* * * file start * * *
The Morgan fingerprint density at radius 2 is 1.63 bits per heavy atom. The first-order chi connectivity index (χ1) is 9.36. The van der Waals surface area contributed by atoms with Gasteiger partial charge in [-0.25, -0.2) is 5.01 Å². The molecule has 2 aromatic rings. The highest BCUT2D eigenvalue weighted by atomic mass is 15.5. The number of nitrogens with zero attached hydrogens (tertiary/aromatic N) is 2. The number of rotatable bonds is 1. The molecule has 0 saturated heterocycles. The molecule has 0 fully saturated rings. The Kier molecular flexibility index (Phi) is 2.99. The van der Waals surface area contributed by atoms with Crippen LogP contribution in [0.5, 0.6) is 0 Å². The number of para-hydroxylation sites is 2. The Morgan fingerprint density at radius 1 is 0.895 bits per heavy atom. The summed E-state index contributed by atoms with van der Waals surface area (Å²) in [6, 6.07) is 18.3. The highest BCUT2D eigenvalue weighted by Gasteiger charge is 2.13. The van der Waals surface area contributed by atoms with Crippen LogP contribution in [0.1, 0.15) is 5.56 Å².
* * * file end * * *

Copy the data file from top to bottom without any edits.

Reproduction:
The Morgan fingerprint density at radius 2 is 1.63 bits per heavy atom. The first-order chi connectivity index (χ1) is 9.36. The van der Waals surface area contributed by atoms with Gasteiger partial charge in [-0.25, -0.2) is 5.01 Å². The molecule has 2 aromatic rings. The highest BCUT2D eigenvalue weighted by atomic mass is 15.5. The number of nitrogens with zero attached hydrogens (tertiary/aromatic N) is 2. The number of rotatable bonds is 1. The molecule has 0 saturated heterocycles. The molecule has 0 fully saturated rings. The Kier molecular flexibility index (Phi) is 2.99. The van der Waals surface area contributed by atoms with Crippen LogP contribution in [0.5, 0.6) is 0 Å². The number of para-hydroxylation sites is 2. The Morgan fingerprint density at radius 1 is 0.895 bits per heavy atom. The summed E-state index contributed by atoms with van der Waals surface area (Å²) in [6, 6.07) is 18.3. The highest BCUT2D eigenvalue weighted by Gasteiger charge is 2.13. The van der Waals surface area contributed by atoms with Crippen LogP contribution in [0.1, 0.15) is 5.56 Å².